At step 304, validations are performed on the source profile with respect to the migration to the target VCD. In general, the validations include comparing the requirements of the source profile to capabilities of the hardware configuration of the target VCD. The validations can be performed using a plurality of steps. In an example, a first step can include source resource validation related to movement of the source profile (e.g., server located at source bay must be powered off, valid source VCD status, etc.). A second step can include target resource validations related to movement of the source profile (e.g., server located at target bay must be powered off, target bay must have no profile assigned thereto, valid target VCD status, etc.).
 A third step can include validations related to data exportation of features in use by the profile. In order for the source profile to be fully migrated, the target VCD must be able to support all of the features defined by the source profile. For example, the source profile may define various types of hardware connections, such as iSCSI, FC, FC over Ethernet (FCoE), and the like. Validations can be performed to check whether the target VCD supports such features.
 A fourth step can include validations specifically related to network data exportation. For example, the target VCD must support virtual LAN (VLAN) mapping if the source profile uses multiple network connections; network names in use by the source profile should match the ones defined in the target VCD; network port speed defined in the source profile should be lower or equal to the maximum port speed defined for the matched network at the target VCD; and/or all VLAN network names in use by the source profile connection defined as "multiple networks" should match the network names in the target VCD. Such validations are merely examples and other validations related to network data can be employed in place of or in addition to any of the examples.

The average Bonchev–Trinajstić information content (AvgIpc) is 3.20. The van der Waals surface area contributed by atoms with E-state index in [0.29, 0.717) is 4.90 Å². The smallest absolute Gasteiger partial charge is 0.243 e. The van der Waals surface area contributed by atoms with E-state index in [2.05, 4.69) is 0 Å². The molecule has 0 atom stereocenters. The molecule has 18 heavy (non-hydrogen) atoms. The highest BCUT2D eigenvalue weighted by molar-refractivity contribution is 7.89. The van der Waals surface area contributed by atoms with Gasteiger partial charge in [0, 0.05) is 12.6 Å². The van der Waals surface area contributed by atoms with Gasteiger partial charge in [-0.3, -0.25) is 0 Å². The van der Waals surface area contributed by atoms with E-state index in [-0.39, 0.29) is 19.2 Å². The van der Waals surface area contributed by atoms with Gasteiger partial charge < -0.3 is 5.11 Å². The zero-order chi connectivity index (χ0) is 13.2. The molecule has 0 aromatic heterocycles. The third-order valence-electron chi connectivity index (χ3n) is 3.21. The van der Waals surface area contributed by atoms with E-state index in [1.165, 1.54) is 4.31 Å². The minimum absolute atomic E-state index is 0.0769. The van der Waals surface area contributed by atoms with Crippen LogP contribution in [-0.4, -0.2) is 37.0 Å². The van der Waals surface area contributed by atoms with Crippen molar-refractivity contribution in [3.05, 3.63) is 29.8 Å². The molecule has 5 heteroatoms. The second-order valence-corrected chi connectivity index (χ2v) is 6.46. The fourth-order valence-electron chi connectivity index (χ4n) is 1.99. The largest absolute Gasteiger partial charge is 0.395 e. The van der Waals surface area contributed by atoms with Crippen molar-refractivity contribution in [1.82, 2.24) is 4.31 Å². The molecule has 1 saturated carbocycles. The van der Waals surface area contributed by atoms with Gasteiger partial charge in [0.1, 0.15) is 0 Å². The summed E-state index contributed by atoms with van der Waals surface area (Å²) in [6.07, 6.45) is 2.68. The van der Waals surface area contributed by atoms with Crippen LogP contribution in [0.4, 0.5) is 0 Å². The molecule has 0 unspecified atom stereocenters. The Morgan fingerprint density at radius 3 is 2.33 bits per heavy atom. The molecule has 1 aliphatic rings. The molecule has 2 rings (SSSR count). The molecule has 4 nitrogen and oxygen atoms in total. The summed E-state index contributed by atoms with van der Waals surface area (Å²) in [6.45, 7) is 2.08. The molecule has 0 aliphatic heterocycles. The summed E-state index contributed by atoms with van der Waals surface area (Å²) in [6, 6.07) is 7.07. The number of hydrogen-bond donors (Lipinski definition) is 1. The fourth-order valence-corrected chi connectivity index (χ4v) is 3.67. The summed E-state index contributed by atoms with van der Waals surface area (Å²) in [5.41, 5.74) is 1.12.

A fifth step can include validations specifically related to fabric data exportation. For example, fabric names and IO bays in use by FC/FCoE connections of the source profile should match fabric names and IO bays defined in the target VCD. The example validations described above in steps one through five are merely examples and other validations can be employed in place of or in addition to any of the examples in order to determine if the features of the source profile are supported by the target VCD.